Specifically, they argue Plaintiff is claiming that
Defendants' treatment of his dental condition so-deviated
from the standard of care to which dentists are held that it
resulted in the intentional infliction of emotional distress.
(Doc. 31, p. 4). They maintain that Plaintiff's claim is
“inextricably linked” to allegations of deficient
dental services, “sounds in medical healing art
malpractice, ” and will require him to put forth
evidence of his dental condition, dental treatment, how
treatments deviated from the standard of care, and how this
deviation caused him extreme emotional damages. Id.
at p. 5. The Court disagrees.
the language of §2-622 is to be interpreted broadly,
“not every act or omission committed by a
physician” constitutes malpractice. Ripes, 91
N.E 3d. at 420. Count 3 is not premised on allegations that
Defendants' course of treatment deviated from the
appropriate standard of care. Rather, Plaintiff essentially
alleges that Defendants' knowing disregard of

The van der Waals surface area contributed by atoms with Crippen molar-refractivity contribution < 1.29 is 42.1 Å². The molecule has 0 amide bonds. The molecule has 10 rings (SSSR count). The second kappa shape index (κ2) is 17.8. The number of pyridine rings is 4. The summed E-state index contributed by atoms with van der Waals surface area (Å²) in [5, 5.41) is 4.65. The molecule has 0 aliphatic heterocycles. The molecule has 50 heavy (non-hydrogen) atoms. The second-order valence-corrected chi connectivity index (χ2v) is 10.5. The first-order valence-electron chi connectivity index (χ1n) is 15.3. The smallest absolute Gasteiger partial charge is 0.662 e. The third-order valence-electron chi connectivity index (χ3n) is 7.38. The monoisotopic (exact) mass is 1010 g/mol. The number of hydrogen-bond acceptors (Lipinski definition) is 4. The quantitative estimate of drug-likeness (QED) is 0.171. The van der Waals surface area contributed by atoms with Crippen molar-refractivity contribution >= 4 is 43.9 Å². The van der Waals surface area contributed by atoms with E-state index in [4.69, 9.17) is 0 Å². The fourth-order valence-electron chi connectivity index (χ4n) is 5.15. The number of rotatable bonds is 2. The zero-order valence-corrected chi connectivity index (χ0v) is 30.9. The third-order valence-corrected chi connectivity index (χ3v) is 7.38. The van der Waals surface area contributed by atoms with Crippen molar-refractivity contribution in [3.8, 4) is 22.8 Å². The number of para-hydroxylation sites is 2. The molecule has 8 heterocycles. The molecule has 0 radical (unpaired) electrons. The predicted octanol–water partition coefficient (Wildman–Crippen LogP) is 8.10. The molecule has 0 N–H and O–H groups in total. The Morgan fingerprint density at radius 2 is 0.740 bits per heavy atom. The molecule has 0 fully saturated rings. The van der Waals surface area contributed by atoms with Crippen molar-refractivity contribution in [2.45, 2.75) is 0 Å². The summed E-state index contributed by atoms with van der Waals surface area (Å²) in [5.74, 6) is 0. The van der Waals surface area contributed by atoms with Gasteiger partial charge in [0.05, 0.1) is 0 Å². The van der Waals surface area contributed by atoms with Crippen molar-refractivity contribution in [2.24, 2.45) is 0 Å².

Plaintiff's serious dental condition denied him access to
care and caused severe pain and emotional distress.
(See Doc. 1, pp. 7, 8, 9, 10, 16, 18, 20, 24, 26,
28). Plaintiff alleges several times in the Complaint that
when writing letters, grievances, and sick call slips, he was
requesting to be “seen” and “looked
at” by the dentist, not asking for a different method
of treatment. Id. at pp. 15, 16, 17.
medical testimony is not required to prove Plaintiff's
underlying Eight Amendment deliberate indifference to a
serious medical need claim, as the Seventh Circuit Court of
Appeals has held that a “a non-trivial delay in
treating serious pain can be actionable even without expert
medical testimony showing that the delay aggravated the
underlying condition.” Berry v. Peterman, 604
F.3d 435, 441 (7th Cir. 2010) (citing Grieveson v.
Anderson,538 F.3d 763, 779 (7th Cir. 2008); see
alsoWatts v. Monroe, No. 15-cv-0778, 2017 WL
2794286, at *5 (S.D. Ill. June, 28, 2017). Because